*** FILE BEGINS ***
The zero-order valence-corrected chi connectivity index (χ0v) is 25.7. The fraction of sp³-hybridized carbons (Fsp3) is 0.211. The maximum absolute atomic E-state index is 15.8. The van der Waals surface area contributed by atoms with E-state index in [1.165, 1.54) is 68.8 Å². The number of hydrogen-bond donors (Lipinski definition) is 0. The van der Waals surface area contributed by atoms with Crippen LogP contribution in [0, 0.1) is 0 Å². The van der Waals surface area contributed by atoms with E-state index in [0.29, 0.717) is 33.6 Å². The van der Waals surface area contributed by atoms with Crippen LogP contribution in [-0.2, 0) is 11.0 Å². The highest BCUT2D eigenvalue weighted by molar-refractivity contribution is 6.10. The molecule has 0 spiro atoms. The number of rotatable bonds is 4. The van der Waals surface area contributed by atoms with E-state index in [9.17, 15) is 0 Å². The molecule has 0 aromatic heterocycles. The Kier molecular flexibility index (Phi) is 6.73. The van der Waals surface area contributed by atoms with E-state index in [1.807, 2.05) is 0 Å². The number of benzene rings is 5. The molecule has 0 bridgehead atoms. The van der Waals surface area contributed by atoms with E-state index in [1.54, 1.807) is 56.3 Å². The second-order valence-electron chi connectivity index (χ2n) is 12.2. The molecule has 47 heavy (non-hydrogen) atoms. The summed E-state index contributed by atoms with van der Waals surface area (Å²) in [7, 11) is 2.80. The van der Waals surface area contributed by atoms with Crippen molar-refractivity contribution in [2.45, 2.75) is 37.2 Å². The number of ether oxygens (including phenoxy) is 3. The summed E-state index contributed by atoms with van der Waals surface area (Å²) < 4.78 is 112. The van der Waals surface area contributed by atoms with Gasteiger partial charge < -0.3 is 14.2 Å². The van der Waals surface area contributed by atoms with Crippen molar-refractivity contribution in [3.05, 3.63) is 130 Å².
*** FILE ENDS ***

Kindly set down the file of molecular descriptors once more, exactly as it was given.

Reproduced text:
The zero-order valence-corrected chi connectivity index (χ0v) is 25.7. The fraction of sp³-hybridized carbons (Fsp3) is 0.211. The maximum absolute atomic E-state index is 15.8. The van der Waals surface area contributed by atoms with E-state index in [1.165, 1.54) is 68.8 Å². The number of hydrogen-bond donors (Lipinski definition) is 0. The van der Waals surface area contributed by atoms with Crippen LogP contribution in [0, 0.1) is 0 Å². The van der Waals surface area contributed by atoms with E-state index in [0.29, 0.717) is 33.6 Å². The van der Waals surface area contributed by atoms with Crippen LogP contribution in [-0.2, 0) is 11.0 Å². The highest BCUT2D eigenvalue weighted by molar-refractivity contribution is 6.10. The molecule has 0 spiro atoms. The number of rotatable bonds is 4. The van der Waals surface area contributed by atoms with E-state index in [9.17, 15) is 0 Å². The molecule has 0 aromatic heterocycles. The Kier molecular flexibility index (Phi) is 6.73. The van der Waals surface area contributed by atoms with E-state index in [1.807, 2.05) is 0 Å². The number of benzene rings is 5. The molecule has 0 bridgehead atoms. The van der Waals surface area contributed by atoms with E-state index in [1.54, 1.807) is 56.3 Å². The second-order valence-electron chi connectivity index (χ2n) is 12.2. The molecule has 47 heavy (non-hydrogen) atoms. The summed E-state index contributed by atoms with van der Waals surface area (Å²) in [7, 11) is 2.80. The van der Waals surface area contributed by atoms with Crippen molar-refractivity contribution in [2.45, 2.75) is 37.2 Å². The number of ether oxygens (including phenoxy) is 3. The summed E-state index contributed by atoms with van der Waals surface area (Å²) < 4.78 is 112. The van der Waals surface area contributed by atoms with Gasteiger partial charge < -0.3 is 14.2 Å². The van der Waals surface area contributed by atoms with Crippen molar-refractivity contribution in [3.05, 3.63) is 130 Å².